Less serious and more funny, this Marvel film has its pleasures as well as its padded excesses. Guardians of the Galaxy takes place in too many junkyard and rusty steel sets, although there are some brief splendid backdrops. There is an intergalactic chase for a very valuable orb, worth a lot of money, but it turns out to be the kind of thing to wipe out an entire race. Or destroy the galaxy. Whatever. It’s an arbitrary plot. The purest compliment I have is for Chris Pratt (“The Lego Movie” main character voice), a chilled-out comic actor who also seems to have put on a lot of brawn for a big-time tentpole movie like this one. He’s as terrific as the 1980’s mixed jams tape that he carries around with him.
Pratt is Peter Quill, also Star-Lord, and he’s basically a recycled Han Solo characterization. However, Quill is much easier to get along with than the grumpy Han Solo. He befriends Rocket Raccoon (Bradley Cooper), a tree creature called Groot (Vin Diesel), the destructive muscle man Drax the Destroyer (Dave Bautista), and green-skinned mercenary Gamora (Zoe Saldana) who he has a crush for. They end up in space jail and then break out of it, meet some evil-doer megalomaniacs, Taneleer Tivan (Benicio del Toro) and Ronan (Lee Pace) among them who they make the mistake of doing business with and decide to fight and protect the orb.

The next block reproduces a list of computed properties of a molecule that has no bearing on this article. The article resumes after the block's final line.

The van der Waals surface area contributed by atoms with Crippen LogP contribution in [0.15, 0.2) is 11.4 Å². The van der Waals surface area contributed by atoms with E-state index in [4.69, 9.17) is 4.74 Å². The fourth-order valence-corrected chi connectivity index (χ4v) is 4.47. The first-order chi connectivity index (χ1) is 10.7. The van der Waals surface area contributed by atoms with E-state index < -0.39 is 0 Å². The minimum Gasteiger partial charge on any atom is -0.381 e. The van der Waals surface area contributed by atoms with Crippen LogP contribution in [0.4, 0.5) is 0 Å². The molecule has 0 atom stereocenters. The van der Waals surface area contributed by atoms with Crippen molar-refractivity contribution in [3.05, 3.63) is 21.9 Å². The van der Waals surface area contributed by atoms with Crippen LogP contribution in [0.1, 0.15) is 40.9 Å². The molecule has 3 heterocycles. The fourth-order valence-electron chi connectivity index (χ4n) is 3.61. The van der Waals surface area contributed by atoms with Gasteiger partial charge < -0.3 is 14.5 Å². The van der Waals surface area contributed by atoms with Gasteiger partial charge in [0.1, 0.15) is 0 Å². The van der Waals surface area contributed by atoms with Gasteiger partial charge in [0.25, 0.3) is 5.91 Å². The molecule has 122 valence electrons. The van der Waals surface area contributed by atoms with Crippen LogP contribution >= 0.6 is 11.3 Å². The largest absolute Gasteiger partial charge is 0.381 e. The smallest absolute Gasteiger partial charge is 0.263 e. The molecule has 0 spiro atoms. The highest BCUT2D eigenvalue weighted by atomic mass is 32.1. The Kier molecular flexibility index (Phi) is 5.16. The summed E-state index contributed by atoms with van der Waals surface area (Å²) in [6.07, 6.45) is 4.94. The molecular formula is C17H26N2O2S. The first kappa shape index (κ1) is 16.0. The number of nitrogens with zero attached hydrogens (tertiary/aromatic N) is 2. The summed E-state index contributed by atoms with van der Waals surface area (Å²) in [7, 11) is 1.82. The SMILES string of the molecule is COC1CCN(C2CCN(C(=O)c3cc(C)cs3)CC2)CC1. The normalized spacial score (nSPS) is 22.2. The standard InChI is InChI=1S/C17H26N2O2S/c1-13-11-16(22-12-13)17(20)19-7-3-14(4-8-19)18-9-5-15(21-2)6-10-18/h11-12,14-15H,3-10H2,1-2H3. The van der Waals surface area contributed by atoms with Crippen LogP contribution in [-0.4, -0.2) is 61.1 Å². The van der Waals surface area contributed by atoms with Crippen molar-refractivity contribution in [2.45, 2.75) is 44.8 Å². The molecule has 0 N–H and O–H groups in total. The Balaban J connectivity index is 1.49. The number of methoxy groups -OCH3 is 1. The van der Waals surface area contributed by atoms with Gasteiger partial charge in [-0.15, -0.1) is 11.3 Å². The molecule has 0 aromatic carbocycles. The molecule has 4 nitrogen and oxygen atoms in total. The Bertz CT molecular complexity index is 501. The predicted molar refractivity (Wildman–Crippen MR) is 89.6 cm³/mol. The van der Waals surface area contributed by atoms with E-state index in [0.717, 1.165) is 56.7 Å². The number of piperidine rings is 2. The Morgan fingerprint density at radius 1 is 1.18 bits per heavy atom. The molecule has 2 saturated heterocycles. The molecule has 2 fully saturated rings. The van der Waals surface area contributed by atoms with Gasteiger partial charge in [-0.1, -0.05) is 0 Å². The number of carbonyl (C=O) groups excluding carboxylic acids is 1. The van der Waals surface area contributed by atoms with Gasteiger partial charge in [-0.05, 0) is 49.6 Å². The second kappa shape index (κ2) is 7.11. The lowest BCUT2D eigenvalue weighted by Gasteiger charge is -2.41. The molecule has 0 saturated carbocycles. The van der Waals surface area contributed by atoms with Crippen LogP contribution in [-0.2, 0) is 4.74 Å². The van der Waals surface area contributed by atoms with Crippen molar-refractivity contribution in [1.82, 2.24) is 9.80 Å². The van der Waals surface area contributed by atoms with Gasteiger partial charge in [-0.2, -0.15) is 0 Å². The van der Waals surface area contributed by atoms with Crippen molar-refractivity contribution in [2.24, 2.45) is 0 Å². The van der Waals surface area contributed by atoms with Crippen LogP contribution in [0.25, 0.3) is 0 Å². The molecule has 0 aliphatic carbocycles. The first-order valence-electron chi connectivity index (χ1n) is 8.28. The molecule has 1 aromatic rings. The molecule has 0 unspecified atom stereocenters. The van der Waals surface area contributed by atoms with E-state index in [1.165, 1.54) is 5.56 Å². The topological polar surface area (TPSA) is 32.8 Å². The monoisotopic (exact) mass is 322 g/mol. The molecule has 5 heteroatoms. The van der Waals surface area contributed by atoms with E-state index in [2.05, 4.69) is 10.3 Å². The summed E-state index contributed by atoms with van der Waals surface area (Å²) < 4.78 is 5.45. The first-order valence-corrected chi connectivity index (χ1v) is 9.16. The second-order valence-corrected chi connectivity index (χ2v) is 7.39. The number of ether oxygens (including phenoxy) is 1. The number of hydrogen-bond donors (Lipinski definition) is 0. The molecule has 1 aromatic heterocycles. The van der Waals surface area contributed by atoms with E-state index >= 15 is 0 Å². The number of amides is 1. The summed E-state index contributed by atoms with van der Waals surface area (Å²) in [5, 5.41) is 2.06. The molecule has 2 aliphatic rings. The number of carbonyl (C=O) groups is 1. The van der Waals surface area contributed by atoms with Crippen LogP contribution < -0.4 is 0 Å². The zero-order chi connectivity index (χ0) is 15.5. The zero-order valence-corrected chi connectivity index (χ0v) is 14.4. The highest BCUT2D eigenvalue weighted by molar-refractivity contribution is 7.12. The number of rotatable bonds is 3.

“Galaxy” is more watchable than other recent Marvel adventures, it certainly is joshy and loony. But even a day after I saw it I can’t remember all the sort of details that kids can recite at heart – I guess I’m just too much of an art house film guy with too many other things on my mind. What I can generously say is James Gunn (“Slither”) makes an impressionable leap to big-time blockbuster filmmaking, with camerawork more rhythmic than his Marvel director contemporaries. But the plot is drivel, the sets dank. The most pristine city in the film undergoes big explosions in the obligatory climax, but the whizzing fighter planes are fun to look at. Pratt lifts up the entire film on his shoulders and as long as he comes back again, he will make blockbuster tentpoles like this one infinitely more watchable.
Note: This review has come very late, six weeks after its release and after it has become the biggest box office hit of the year. There is no reason to say this isn’t a good crowd-pleaser for those who have thoroughly enjoyed and embraced it. I suggest merely it’s more useful for those few who haven’t seen it, and have been on the fence of whether to go or not.
122 Minutes. Rated PG-13.
ACTION & ADVENTURE / SUPERHERO / WEEKEND FAMILY MOVIE
Film Cousins: “Star Wars” (1977); “The Adventures of Buckaroo Banzai” (1984); “Howard the Duck” (1986); “The Hitchhiker’s Guide to the Galaxy” (2005).